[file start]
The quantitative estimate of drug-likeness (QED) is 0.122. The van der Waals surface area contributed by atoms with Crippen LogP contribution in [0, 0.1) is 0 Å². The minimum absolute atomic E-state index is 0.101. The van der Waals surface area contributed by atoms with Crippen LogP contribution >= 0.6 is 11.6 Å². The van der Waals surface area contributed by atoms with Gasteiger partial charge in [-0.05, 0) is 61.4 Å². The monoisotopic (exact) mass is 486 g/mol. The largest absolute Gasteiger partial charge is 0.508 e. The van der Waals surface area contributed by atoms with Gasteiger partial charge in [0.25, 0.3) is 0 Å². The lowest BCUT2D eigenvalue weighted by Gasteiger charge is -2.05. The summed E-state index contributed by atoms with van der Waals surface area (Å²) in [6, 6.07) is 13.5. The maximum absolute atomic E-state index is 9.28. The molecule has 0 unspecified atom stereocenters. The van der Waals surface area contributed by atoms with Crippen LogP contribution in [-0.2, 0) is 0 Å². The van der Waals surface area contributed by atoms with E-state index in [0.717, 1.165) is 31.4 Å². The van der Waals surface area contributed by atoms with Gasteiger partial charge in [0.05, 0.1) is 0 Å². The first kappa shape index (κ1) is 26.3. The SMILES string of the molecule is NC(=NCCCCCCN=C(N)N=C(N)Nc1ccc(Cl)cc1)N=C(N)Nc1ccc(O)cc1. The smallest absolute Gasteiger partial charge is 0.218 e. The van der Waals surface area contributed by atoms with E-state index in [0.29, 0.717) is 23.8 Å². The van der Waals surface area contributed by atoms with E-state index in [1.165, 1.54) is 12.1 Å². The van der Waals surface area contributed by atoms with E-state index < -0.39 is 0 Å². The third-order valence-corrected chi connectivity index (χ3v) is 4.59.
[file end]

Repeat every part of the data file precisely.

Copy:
The quantitative estimate of drug-likeness (QED) is 0.122. The van der Waals surface area contributed by atoms with Crippen LogP contribution in [0, 0.1) is 0 Å². The minimum absolute atomic E-state index is 0.101. The van der Waals surface area contributed by atoms with Crippen LogP contribution >= 0.6 is 11.6 Å². The van der Waals surface area contributed by atoms with Gasteiger partial charge in [-0.05, 0) is 61.4 Å². The monoisotopic (exact) mass is 486 g/mol. The largest absolute Gasteiger partial charge is 0.508 e. The van der Waals surface area contributed by atoms with Gasteiger partial charge in [0.25, 0.3) is 0 Å². The lowest BCUT2D eigenvalue weighted by Gasteiger charge is -2.05. The summed E-state index contributed by atoms with van der Waals surface area (Å²) in [6, 6.07) is 13.5. The maximum absolute atomic E-state index is 9.28. The molecule has 0 unspecified atom stereocenters. The van der Waals surface area contributed by atoms with Crippen LogP contribution in [-0.2, 0) is 0 Å². The van der Waals surface area contributed by atoms with E-state index in [0.717, 1.165) is 31.4 Å². The van der Waals surface area contributed by atoms with Gasteiger partial charge in [0.05, 0.1) is 0 Å². The first kappa shape index (κ1) is 26.3. The SMILES string of the molecule is NC(=NCCCCCCN=C(N)N=C(N)Nc1ccc(Cl)cc1)N=C(N)Nc1ccc(O)cc1. The smallest absolute Gasteiger partial charge is 0.218 e. The van der Waals surface area contributed by atoms with E-state index in [0.29, 0.717) is 23.8 Å². The van der Waals surface area contributed by atoms with E-state index in [1.165, 1.54) is 12.1 Å². The van der Waals surface area contributed by atoms with E-state index < -0.39 is 0 Å². The third-order valence-corrected chi connectivity index (χ3v) is 4.59.